Author Topic: Monday Fulham Stuff - 13/01/20...  (Read 945 times)

Online whitejc

  • Administrator
  • Mornington Crescent
  • *
  • Posts: 62039
  • I'm tall for my height
Monday Fulham Stuff - 13/01/20...
« on: January 12, 2020, 12:54:00 PM »


Online whitejc

  • Administrator
  • Mornington Crescent
  • *
  • Posts: 62039
  • I'm tall for my height
Re: Monday Fulham Stuff - 13/01/20...
« Reply #1 on: January 12, 2020, 12:55:29 PM »
Can surgeon's son Bryan keep Watford's top-flight hopes alive?

The father of Watford target Joe Bryan saved former Bristol City manager Gary Johnson’s life. Now his son is being lined up to save the Hornets from relegation.

Left-back Bryan, who now plays for Fulham, came through the Robins’ academy and in 2017 his father, Alan, was the consultant in charge of the operation as Johnson underwent triple bypass surgery.

Bryan’s manager at the time, Johnson’s son Lee, said: “He’s a top player. But don’t forget that he’s a great person and his dad’s a great person. His dad saved my dad’s life, so we’re quite close families now.”

Watford’s predicament isn’t that serious. But the Hornets’ treatment room is certainly chock full. That is why new head coach Nigel Pearson has reportedly launched a £10million raid for the 24-year-old left-back.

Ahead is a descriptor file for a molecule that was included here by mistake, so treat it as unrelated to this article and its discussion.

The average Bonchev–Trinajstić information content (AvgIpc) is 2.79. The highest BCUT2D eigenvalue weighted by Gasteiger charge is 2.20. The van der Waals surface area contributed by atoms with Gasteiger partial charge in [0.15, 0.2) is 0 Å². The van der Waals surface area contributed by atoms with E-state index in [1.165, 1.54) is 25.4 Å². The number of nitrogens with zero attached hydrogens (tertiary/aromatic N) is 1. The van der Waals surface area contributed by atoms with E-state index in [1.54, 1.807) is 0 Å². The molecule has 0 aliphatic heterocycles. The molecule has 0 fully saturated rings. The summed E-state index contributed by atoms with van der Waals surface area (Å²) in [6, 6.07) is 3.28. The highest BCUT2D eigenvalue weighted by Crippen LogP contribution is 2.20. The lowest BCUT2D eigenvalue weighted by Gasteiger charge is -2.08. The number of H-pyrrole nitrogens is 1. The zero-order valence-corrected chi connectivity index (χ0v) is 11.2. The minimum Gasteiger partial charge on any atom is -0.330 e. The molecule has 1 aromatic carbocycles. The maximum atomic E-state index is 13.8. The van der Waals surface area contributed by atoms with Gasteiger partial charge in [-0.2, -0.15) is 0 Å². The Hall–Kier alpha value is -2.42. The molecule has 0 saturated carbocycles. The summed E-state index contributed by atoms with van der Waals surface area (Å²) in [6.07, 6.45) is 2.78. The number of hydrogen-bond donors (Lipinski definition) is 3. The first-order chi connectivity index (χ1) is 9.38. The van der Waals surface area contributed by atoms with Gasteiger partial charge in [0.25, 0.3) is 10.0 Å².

First-choice full-backs José Holebas and Daryl Janmaat are both ruled out with long-term injuries while centre-halves Christian Kabasele, Sebastian Prödl and Craig Cathcart have also been missing through a combination of injury and suspension.

Irrespective of their injury woes, Watford were going to have to do something at left-back this summer. Holebas will be 36 by the time his contract is up at the end of June and has finally shown signs of decline this season.

Former Bologna full-back Adam Masina was signed two summers ago to rival and eventually succeed the Greek. But the Moroccan has struggled to fully convince. He hasn’t been helped by Holebas’ remarkable fitness record, but when chances have been presented he’s struggled to grasp them.

Bryan, then, would be as much a solution for the present as the future. Pearson has pushed right-back Kiko Femenía out to the left in recent weeks with centre-half Adrian Mariappa filling in on the other side. But that is far from ideal and reinforcements must be sought.

What immediately becomes clear when watching Bryan is his similarity to Femenía. Going forward, the Bristolian defender is a threat. Defensively, his performances leave something to be desired. This is reflected in the fact he was a left-sided utility man in the early years of his career, not always nailing down a specific role in Bristol City’s side.

More recently, Bryan has made left-back his spot. He played 28 times in the Premier League for Fulham last season following a £6million switch from Ashton Gate but was unable to prevent the Cottagers making an immediate return to the Championship. That’s no slight on him, though, and Bryan was one of the few who emerged from last season’s catastrophe with any credit in the bank.